In Lean and Agile organizations teams are in charge of the delivery of the entire product or service. That’s very different from other organizations, where individual specialists have learned to take responsibility for only their specialized contributions and where project managers are hired for coordination.
In Lean & Agile organizations teams of professionals assume responsibility for the entire product or service. Individual team members work together to complete all that needs doing. They don’t rest as long as some of the necessary tasks remain open. When a colleague is having trouble to complete one of the open tasks, they try to help her out, even if open tasks are not within their own core competences. They can do this, because most tasks require some training and preparation, but can be done by non specialists too. At least, if team members are reasonably skilled and well motivated to do so. And if the organization makes use of standardized work instructions to specify tasks and jobs. And as long work is scheduled in a balanced way and made clearly visible. So individual team members know what needs to be done to complete everything that’s needed -and also if their colleagues are busy or facing trouble in completing parts of it-.
Whenever all this happens, work gets really done and more quickly than thought possible. Meanwhile team members start to learn from each other -a lot-. And they can then shift to an exciting state of achievement. Because getting things done, getting results is fun.
During the last couple of decades professionals have become extremely specialized. And to make things worse, many professionals tend to stick strictly to their skill set only. And don’t want others to touch it. This has many causes: Vocational education and universities alike tend to train people at young ages for specialist jobs. Companies have developed a liking to have the best man or woman for every specific job. Individuals are often valued for their unique contributions to the company goals. For them too it can be nice to be the only one who knows how to handle something and to have others depend on that knowledge. Also, because being the only one who knows about it, gives a certain degree of liberty. One can do as one likes, no need to tell others about the details, the operation, the expected lead times, the reason to be involved in different meetings… As long as one continues to deliver from time to time… chances are that no questions are asked at all.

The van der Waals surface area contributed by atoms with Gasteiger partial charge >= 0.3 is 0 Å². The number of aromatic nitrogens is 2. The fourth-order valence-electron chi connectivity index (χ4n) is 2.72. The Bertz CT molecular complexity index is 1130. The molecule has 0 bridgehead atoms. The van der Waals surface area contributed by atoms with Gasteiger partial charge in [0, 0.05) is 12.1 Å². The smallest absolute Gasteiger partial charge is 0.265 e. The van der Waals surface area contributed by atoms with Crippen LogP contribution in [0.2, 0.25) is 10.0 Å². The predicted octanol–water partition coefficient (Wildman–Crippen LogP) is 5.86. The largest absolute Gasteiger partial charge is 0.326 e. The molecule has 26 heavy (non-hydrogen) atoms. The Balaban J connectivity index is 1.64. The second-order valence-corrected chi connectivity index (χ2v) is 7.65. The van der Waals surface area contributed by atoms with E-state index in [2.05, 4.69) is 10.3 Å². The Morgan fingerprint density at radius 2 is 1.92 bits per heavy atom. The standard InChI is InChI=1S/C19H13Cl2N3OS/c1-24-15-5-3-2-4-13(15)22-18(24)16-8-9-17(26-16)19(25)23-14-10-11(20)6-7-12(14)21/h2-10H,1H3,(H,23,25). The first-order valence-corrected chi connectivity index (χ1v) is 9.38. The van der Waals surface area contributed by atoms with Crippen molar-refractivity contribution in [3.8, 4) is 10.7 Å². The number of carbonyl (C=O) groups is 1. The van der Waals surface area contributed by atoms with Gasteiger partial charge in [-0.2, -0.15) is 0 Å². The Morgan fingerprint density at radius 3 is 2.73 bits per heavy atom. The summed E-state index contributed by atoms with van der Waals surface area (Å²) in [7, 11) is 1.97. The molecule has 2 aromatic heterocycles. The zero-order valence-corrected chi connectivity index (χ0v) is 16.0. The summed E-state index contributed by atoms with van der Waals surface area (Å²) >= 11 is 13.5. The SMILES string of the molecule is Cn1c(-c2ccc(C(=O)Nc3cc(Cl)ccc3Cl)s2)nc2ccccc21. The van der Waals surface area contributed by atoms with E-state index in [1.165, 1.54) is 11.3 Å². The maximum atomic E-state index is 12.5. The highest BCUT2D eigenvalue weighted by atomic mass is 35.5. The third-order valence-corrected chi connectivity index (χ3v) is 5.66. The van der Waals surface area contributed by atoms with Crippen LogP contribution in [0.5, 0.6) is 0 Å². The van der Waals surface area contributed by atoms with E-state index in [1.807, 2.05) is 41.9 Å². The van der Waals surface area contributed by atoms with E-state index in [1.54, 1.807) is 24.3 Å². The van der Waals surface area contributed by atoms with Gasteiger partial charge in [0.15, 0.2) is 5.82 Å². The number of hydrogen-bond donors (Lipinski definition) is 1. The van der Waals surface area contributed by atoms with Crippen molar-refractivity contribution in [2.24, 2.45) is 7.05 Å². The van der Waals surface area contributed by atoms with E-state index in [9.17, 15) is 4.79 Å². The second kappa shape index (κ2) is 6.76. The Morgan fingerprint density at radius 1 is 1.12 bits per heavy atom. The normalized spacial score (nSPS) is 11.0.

And indeed, to a certain degree having a specialists’ contribution, is a good thing too. We like to know that a trained surgeon is doing the operation -rather than her assistant-. And that a pilot is flying the plane we travel with, rather than the purser. So, specialisms remain important. It’s always good to have people with certain very specific skill sets. But not necessarily for all of their work.
Organizations assuming Lean & Agile are basically replacing the paradigm of individual specialists by that of professional teams. This is quite a change for everyone. It can be a lot of fun, but at first it’s hard. Most people need to come out of their comfort zones of doing their work as they like it. They have to sit and write down what it actually is that they’re doing. And this can be scaring. It may not be as hard or exciting as everyone now assumes it is. It may be less work than others thought. Also, it may be threatening if others suddenly can do that same previously unique job too.
Or it may be difficult and time consuming to discover what it is that one actually does. Many specialists simply don’t really know what the secret to their work is. They have to think deeply about it, they need to share many thoughts with others, before they can possibly reveal all tacit knowledge they use to do their jobs as good as they do.
Waypoint comes in as it makes work visible for all. Waypoint is great because it helps the individual specialists to break down their work from Themes, into User Stories, into Tasks. This may look like a bureaucratic exercise -and it can be if done ahead of time or for jobs that will never be shared-. But whenever it is done in order to facilitate the sharing of the work within professional teams, it’s gold: Breaking down the work then leads to better understanding of all team members of what is actually needed. And it helps to facilitate individual team members to help each other, to hand over work to others -perhaps not yet as skilled as the specialist herself- and that way to be able to accomplish so much more.
If done that way, using Waypoint is great leverage for getting things done. It allows the individual professional to multiply her knowledge and skills endlessly and to be able to accomplish a manifold of her traditional results.
So we do suggest to use Waypoint -or to test is it- with your team. And to invite your colleagues. That will allow you to have the discussion you eventually want. That will help your team to think ahead, iteration by iteration, on the job at hand. To breakdown the work. To allow for colleagues to take over each others’ tasks and to help each other. That way, you will be able to complete scheduled work on an iterative basis, without increasing traditional command & control methodology.
If you use or test Waypoint with your team, you will start to make full use of Lean and Agile. And only then will the administrative burden also include the great rewards you would be after: Of making work transparent, of learning, of delivering with a team, of getting to the secret of making great products consistently over a long period of time. That’s what Lean & Agile is all about. We believe it’s more than worth it.